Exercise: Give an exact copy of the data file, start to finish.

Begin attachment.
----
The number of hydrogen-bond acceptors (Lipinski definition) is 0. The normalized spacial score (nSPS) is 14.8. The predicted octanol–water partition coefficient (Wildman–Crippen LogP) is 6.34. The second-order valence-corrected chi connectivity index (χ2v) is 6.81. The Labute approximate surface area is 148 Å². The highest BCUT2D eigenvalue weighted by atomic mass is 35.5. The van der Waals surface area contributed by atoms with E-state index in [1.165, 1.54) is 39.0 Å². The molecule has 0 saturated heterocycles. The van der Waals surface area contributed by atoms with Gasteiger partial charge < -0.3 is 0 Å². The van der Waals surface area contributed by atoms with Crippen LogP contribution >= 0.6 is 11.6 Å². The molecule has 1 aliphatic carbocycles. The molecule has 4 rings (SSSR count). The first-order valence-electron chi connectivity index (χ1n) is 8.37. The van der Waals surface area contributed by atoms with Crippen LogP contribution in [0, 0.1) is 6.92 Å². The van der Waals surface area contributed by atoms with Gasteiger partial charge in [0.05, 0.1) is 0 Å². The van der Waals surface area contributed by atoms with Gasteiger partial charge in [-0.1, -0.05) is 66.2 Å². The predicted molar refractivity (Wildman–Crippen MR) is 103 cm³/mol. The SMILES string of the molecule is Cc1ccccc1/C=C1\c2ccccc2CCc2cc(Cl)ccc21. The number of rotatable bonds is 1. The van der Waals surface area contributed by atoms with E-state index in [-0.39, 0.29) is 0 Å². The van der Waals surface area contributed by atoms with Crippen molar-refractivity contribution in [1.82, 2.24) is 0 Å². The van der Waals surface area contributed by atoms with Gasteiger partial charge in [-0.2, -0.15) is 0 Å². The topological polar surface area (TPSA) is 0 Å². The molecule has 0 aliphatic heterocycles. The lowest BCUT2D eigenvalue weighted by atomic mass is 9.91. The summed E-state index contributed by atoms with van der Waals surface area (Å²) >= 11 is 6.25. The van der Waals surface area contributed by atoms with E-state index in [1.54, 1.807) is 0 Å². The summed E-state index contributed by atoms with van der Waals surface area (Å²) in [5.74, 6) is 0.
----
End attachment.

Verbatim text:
The number of hydrogen-bond acceptors (Lipinski definition) is 0. The normalized spacial score (nSPS) is 14.8. The predicted octanol–water partition coefficient (Wildman–Crippen LogP) is 6.34. The second-order valence-corrected chi connectivity index (χ2v) is 6.81. The Labute approximate surface area is 148 Å². The highest BCUT2D eigenvalue weighted by atomic mass is 35.5. The van der Waals surface area contributed by atoms with E-state index in [1.165, 1.54) is 39.0 Å². The molecule has 0 saturated heterocycles. The van der Waals surface area contributed by atoms with Gasteiger partial charge < -0.3 is 0 Å². The van der Waals surface area contributed by atoms with Crippen LogP contribution >= 0.6 is 11.6 Å². The molecule has 1 aliphatic carbocycles. The molecule has 4 rings (SSSR count). The first-order valence-electron chi connectivity index (χ1n) is 8.37. The van der Waals surface area contributed by atoms with Crippen LogP contribution in [0, 0.1) is 6.92 Å². The van der Waals surface area contributed by atoms with Gasteiger partial charge in [0.05, 0.1) is 0 Å². The van der Waals surface area contributed by atoms with Gasteiger partial charge in [-0.1, -0.05) is 66.2 Å². The predicted molar refractivity (Wildman–Crippen MR) is 103 cm³/mol. The SMILES string of the molecule is Cc1ccccc1/C=C1\c2ccccc2CCc2cc(Cl)ccc21. The number of rotatable bonds is 1. The van der Waals surface area contributed by atoms with E-state index in [-0.39, 0.29) is 0 Å². The van der Waals surface area contributed by atoms with Crippen molar-refractivity contribution in [1.82, 2.24) is 0 Å². The van der Waals surface area contributed by atoms with Gasteiger partial charge in [-0.2, -0.15) is 0 Å². The topological polar surface area (TPSA) is 0 Å². The molecule has 0 aliphatic heterocycles. The lowest BCUT2D eigenvalue weighted by atomic mass is 9.91. The summed E-state index contributed by atoms with van der Waals surface area (Å²) >= 11 is 6.25. The van der Waals surface area contributed by atoms with E-state index in [1.54, 1.807) is 0 Å². The summed E-state index contributed by atoms with van der Waals surface area (Å²) in [5.74, 6) is 0.